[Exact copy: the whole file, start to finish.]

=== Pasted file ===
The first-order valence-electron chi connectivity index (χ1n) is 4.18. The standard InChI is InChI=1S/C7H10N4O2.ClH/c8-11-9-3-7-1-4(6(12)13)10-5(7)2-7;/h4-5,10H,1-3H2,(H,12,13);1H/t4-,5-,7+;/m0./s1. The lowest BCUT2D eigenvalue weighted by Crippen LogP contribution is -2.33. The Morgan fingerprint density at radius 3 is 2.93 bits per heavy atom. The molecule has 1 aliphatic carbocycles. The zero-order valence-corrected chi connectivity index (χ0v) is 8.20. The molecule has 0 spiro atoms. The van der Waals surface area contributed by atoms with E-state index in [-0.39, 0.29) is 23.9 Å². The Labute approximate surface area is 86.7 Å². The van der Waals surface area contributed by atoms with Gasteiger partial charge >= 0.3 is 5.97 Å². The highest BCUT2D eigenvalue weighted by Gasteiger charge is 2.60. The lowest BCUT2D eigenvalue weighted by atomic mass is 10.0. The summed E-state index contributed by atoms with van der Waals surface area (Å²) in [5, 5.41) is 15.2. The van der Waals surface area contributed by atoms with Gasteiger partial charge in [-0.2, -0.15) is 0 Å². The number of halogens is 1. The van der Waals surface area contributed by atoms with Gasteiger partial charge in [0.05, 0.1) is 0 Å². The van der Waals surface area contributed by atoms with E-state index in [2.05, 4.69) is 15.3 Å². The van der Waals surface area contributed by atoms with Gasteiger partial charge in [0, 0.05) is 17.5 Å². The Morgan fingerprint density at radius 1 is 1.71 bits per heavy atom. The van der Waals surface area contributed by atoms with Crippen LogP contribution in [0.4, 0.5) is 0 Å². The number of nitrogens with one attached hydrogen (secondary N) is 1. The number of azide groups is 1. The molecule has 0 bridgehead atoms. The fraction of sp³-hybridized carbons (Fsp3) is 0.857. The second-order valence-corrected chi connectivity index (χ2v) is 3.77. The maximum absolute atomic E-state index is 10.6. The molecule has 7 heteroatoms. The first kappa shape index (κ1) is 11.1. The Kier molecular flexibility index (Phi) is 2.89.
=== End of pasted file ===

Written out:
The first-order valence-electron chi connectivity index (χ1n) is 4.18. The standard InChI is InChI=1S/C7H10N4O2.ClH/c8-11-9-3-7-1-4(6(12)13)10-5(7)2-7;/h4-5,10H,1-3H2,(H,12,13);1H/t4-,5-,7+;/m0./s1. The lowest BCUT2D eigenvalue weighted by Crippen LogP contribution is -2.33. The Morgan fingerprint density at radius 3 is 2.93 bits per heavy atom. The molecule has 1 aliphatic carbocycles. The zero-order valence-corrected chi connectivity index (χ0v) is 8.20. The molecule has 0 spiro atoms. The van der Waals surface area contributed by atoms with E-state index in [-0.39, 0.29) is 23.9 Å². The Labute approximate surface area is 86.7 Å². The van der Waals surface area contributed by atoms with Gasteiger partial charge >= 0.3 is 5.97 Å². The highest BCUT2D eigenvalue weighted by Gasteiger charge is 2.60. The lowest BCUT2D eigenvalue weighted by atomic mass is 10.0. The summed E-state index contributed by atoms with van der Waals surface area (Å²) in [5, 5.41) is 15.2. The van der Waals surface area contributed by atoms with Gasteiger partial charge in [-0.2, -0.15) is 0 Å². The number of halogens is 1. The van der Waals surface area contributed by atoms with Gasteiger partial charge in [0.05, 0.1) is 0 Å². The van der Waals surface area contributed by atoms with E-state index in [2.05, 4.69) is 15.3 Å². The van der Waals surface area contributed by atoms with Gasteiger partial charge in [0, 0.05) is 17.5 Å². The Morgan fingerprint density at radius 1 is 1.71 bits per heavy atom. The van der Waals surface area contributed by atoms with Crippen LogP contribution in [0.4, 0.5) is 0 Å². The number of nitrogens with one attached hydrogen (secondary N) is 1. The number of azide groups is 1. The molecule has 0 bridgehead atoms. The fraction of sp³-hybridized carbons (Fsp3) is 0.857. The second-order valence-corrected chi connectivity index (χ2v) is 3.77. The maximum absolute atomic E-state index is 10.6. The molecule has 7 heteroatoms. The first kappa shape index (κ1) is 11.1. The Kier molecular flexibility index (Phi) is 2.89.